Ko not the only kid playing with the pros Down Under

Minjee Lee defeated Alison Lee in the final of the U.S. Girls' Junior on Saturday at Lake Merced in Daly City, Calif.

Girls Rankings »

#NameYearStateRating
1Andrea Lee2016CA68.27
2Kristen Gillman2016TX68.46
3Angel Yin2017CA69.65
4Mariel Galdiano2016HI70.37
5Clare Amelia Legaspi2016CA70.56

Lost in the commotion over Lydia Ko’s success Down Under to start 2013 has been the success of two other young Australians. One even owns a USGA trophy.

Reigning U.S. Girls’ Junior champion Minjee Lee also has maintained a busy competition schedule (for an amateur) during Australia and New Zealand’s summer golf season. She owes part of that to her victory at the Australian Women’s Amateur on Jan. 20. It’s a title Ko won in 2012 but was unable to defend.

Lee, a 16-year-old from Western Australia, cruised through the match-play bracket at Commonwealth Golf Club in Melbourne. She drew the No. 4 seed after stroke-play qualifying and eventually defeated South Africa’s Jenny Lee in the final, 6 and 5. The Australian a spot in the ISPS Handa Women’s Australian Open – the season-opening event on the LPGA tour.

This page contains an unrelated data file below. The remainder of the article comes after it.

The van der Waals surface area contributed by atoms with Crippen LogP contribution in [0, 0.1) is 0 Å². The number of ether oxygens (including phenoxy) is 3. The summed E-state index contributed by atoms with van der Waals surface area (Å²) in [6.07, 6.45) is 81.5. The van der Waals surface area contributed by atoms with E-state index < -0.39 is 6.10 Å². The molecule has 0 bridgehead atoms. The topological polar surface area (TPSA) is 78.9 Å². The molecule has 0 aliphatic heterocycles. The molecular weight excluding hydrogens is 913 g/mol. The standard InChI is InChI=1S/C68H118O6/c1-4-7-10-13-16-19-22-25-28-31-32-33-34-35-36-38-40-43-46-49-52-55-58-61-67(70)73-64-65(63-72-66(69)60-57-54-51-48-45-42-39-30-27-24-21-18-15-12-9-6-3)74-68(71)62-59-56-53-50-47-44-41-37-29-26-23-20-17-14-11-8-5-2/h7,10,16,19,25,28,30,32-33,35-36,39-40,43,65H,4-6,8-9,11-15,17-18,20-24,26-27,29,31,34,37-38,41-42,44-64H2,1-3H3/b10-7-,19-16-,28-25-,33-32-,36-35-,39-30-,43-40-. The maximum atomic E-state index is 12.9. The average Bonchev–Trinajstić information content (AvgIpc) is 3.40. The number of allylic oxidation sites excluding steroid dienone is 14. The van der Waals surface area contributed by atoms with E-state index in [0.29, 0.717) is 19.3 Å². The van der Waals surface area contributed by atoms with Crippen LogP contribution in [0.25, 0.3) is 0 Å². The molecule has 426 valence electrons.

Lee, who is No. 3 in the World Amateur Golf Ranking, made the cut at that event after shooting scores of 70-71. She finished 72-76 and was T-55 on the final leaderboard.

It’s not the only professional event Lee entered. She also played the Volvik RACV Ladies Masters (the Ladies European Tour’s season-opening event in Queensland, Australia) and finished T-16.

The start to the season has been much different for Lee than a year ago. In 2012, she took a three-month break at the beginning of the year because of a broken ankle she sustained in a golf cart accident.

Fellow Austrlian Su-Hyun Oh’s early-year performance also has been notable. Oh, a 16-year-old from Victoria, Australia, shot the lowest round of any competitor at the RACV Ladies Masters. A second-round 8-under 64 helped Oh finish T-2 with Chella Choi and Ariya Jutanugarn.

Oh, the No. 4 amateur in the world, was T-28 at the ISPS Handa Women’s Australian Open and T-9 at the ISPS Handa New Zealand Women’s Open – the event Ko won.

If Oh’s name sounds familiar, it’s likely from her U.S. Women’s Amateur run. She made it to the quarterfinals.

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